When Chinese Leader Deng Xiaoping commenced liberalisation of the Chinese economy in 1978, neither he nor a single foreign policy analyst would have predicted four decades of remarkable economic growth.
Comments attributed to Deng Xiaoping, that “to get rich is glorious” were a clear break with the economic communism of Mao Zedong, which left China weaker and more poverty stricken in 1978 than it had been at the time of the communist revolution in 1949. China has not experienced its recent huge economic growth in spite of Western capitalism, but rather because it has appropriated Western capital- ism for itself.
This article is a response to the unfair criticism that China has received from certain quarters in Australia and America, especially in terms of trade and foreign investment. The reality is that China has become very rich very quickly – instead of admonishing China, we should celebrate what I call the three cheers for China.
The first cheer for China is humanitarian – you know, regarding the things the Left pretend they care about with their good intentions, but never suggest anything practical to achieve. The positive humanitarian impact of capitalism on the Chinese economy is incredible. The World Bank argues it best:
“Since initiating market reforms in 1978, China has shifted from a centrally-planned to a market-based economy and has experienced rapid economic and social development. GDP growth has averaged near- ly 10 percent a year—the fastest sustained expansion by a major economy in history—and has lifted more than 800 million people out of poverty.”
When you put into perspective that Australia is only a nation of 23 million people, the fact that 800 million Chinese have been lifted out of poverty as a result of economic globalisation and liberalisation since 1978 is unfathomable.
And how was this colossal humanitarian feat achieved? It wasn’t through foreign aid or twitter hashtags. It wasn’t through the United Nations or NGOs. It was almost entirely the result of Western multinational corporations acting out of their self-interest by lowering their business costs and maximising profit through employing cheap Chinese labour. It’s a shame the supposed guardians of equality and human rights on the Left have not embraced this undeniable fact. It is also a win-win situation, as Western corporations have become more profitable, meaning higher dividends and higher returns on our superannuation at home.
The second cheer for China is that consumer goods are now relatively cheaper for all Australians, resulting in a better quality of life and higher disposable incomes in real terms. We should celebrate rather than recoil when we see ‘made in China’, as we may not have been able to afford a comparable item in the 1950s, when such consumer goods were made in high-cost developed economies. Unsurprisingly, Australia’s main imports from China are telecommunications, electronics, computers, furniture, prams, toys, games, sporting goods, textiles, clothing and footwear. The Institute of Public Affairs published research in 2014 outlining how consumer goods are bigger, better and cheaper today than in the 1970s, a direct result of capitalism and trade with low-cost economies like China. The average Australian would have to work 194.9 hours to buy a tele- vision in the 1970s but now they need only work a mere 9.7 hours. A microwave would have cost you 83.8 hours of hard earned cash back then, and now only 2.7 hours, and a refrigerator 86.4 hours in the 1970s, but only 21.8 hours of labour today. Indeed, if China has become rich then certainly as a result, so have we.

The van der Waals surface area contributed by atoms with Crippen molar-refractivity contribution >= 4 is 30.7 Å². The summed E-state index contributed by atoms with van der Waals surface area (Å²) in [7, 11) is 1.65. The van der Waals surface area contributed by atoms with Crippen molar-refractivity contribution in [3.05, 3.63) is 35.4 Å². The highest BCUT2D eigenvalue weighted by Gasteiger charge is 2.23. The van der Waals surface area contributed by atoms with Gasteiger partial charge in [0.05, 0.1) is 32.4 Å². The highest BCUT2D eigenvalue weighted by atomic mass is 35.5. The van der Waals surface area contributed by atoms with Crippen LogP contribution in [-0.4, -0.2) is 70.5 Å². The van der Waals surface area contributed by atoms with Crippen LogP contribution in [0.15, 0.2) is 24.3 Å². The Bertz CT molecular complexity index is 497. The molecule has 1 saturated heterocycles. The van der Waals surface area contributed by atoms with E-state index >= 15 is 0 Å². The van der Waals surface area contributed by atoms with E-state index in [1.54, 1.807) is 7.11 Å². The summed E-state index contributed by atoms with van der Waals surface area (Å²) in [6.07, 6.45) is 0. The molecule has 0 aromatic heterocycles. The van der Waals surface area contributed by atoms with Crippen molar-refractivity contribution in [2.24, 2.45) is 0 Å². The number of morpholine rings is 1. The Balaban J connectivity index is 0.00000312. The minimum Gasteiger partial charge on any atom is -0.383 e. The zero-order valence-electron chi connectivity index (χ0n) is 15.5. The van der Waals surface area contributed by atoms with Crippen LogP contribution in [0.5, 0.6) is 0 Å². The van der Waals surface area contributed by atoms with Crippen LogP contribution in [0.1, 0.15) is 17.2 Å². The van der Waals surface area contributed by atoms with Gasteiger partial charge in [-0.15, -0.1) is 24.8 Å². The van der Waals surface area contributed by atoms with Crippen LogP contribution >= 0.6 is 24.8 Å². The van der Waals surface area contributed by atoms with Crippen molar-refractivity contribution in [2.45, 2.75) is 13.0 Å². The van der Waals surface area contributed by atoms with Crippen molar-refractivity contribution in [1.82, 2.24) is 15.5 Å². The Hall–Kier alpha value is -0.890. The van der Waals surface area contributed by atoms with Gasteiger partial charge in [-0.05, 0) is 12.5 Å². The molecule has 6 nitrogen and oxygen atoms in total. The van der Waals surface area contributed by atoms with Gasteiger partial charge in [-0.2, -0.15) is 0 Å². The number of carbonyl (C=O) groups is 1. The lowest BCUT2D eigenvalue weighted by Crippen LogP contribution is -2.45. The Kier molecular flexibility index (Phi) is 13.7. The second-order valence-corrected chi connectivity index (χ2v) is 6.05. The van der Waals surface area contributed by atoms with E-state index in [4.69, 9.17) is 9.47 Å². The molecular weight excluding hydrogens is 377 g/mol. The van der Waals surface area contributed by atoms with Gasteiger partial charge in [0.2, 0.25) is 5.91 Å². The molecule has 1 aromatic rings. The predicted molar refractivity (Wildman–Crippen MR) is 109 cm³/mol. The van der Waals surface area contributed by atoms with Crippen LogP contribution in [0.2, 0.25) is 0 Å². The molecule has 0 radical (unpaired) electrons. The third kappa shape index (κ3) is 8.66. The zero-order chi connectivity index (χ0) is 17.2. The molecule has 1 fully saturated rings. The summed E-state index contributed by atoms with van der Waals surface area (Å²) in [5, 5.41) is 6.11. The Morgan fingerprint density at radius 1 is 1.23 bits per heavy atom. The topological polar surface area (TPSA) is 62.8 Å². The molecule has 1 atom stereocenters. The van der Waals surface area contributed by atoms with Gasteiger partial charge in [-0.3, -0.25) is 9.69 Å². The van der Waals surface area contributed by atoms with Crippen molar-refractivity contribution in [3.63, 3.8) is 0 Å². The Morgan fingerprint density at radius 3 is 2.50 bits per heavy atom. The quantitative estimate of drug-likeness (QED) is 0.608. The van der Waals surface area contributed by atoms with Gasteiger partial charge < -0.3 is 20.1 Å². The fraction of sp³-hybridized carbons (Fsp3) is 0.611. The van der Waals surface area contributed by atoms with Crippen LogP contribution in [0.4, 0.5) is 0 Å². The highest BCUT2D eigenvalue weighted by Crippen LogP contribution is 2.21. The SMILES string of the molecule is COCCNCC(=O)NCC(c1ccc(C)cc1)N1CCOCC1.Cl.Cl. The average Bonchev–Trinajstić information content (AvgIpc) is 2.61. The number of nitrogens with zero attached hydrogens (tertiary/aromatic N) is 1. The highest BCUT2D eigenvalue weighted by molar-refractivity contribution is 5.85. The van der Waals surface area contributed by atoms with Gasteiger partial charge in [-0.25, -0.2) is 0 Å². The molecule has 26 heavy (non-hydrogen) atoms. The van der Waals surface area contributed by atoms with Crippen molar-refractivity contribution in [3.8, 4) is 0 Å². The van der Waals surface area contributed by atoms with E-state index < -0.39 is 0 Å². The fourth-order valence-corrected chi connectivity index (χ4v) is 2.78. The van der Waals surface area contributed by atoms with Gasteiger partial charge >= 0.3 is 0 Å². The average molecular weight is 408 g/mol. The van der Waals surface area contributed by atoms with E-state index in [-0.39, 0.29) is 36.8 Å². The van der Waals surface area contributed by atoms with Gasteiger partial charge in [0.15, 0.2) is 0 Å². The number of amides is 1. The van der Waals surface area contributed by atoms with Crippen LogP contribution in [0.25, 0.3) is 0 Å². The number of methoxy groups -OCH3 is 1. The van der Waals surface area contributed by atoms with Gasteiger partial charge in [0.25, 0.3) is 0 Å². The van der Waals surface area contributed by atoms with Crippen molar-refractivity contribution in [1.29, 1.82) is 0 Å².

The third cheer for China is that Australia more so than any other Western nation has directly benefited from its huge economic growth, due to its purchase of our exports. Australia has a comparative advantage in our largest exports such as iron ore, coal, natural gas, education, gold, copper, wool, wine, beef, dairy, and tourism. We’re not just the quarry and the food bowl for China, but we’re now also its university and its holiday destination. Australian ex- ports to China now account for over $98bn per year, making China not only our largest export market but also larger than our next three highest ranking markets combined – Japan, the United States and South Korea.
We weathered the Global Financial Crisis in part because of China. We have experienced 25 years of continuous, unbroken economic growth in part because of China. No doubt those Australians who attack Chinese trade and investment must either be misled by shock-jocks, or happy to see a poorer Australia if it means that their xenophobic concerns are alleviated. Figures from the Foreign Investment Review Board (FIRB) show that contrary to the view that Chinese investment is taking over our farms, the largest investment sources in agriculture in Australia are from developed Western nations. However, we should want more Chinese investment in agriculture, not less, because more investment means capital owing to Australia – it means jobs, growth, productivity and economic development.
The trade unions are wrong to attack the free trade agreement with China. Donald Trump is wrong to argue for a 45% tariff on China. Indeed, you could easily argue that the most important reform and achievement of this Government has been the free trade agreements with China, Japan and Korea together with the Trans-Pacific Partnership, brokered by Andrew Robb and never delivered under Labor.
There are indeed many positive signs for China in the future. It is upon us to embrace the huge economic opportunities ahead and to educate Australians about these opportunities. The best days for China and Australia are still ahead of us.
Together, we can get rich and it will be glorious!
Christopher Rath is President of the Throsby Young Liberal Branch and a member of the NSW State Liberal Executive.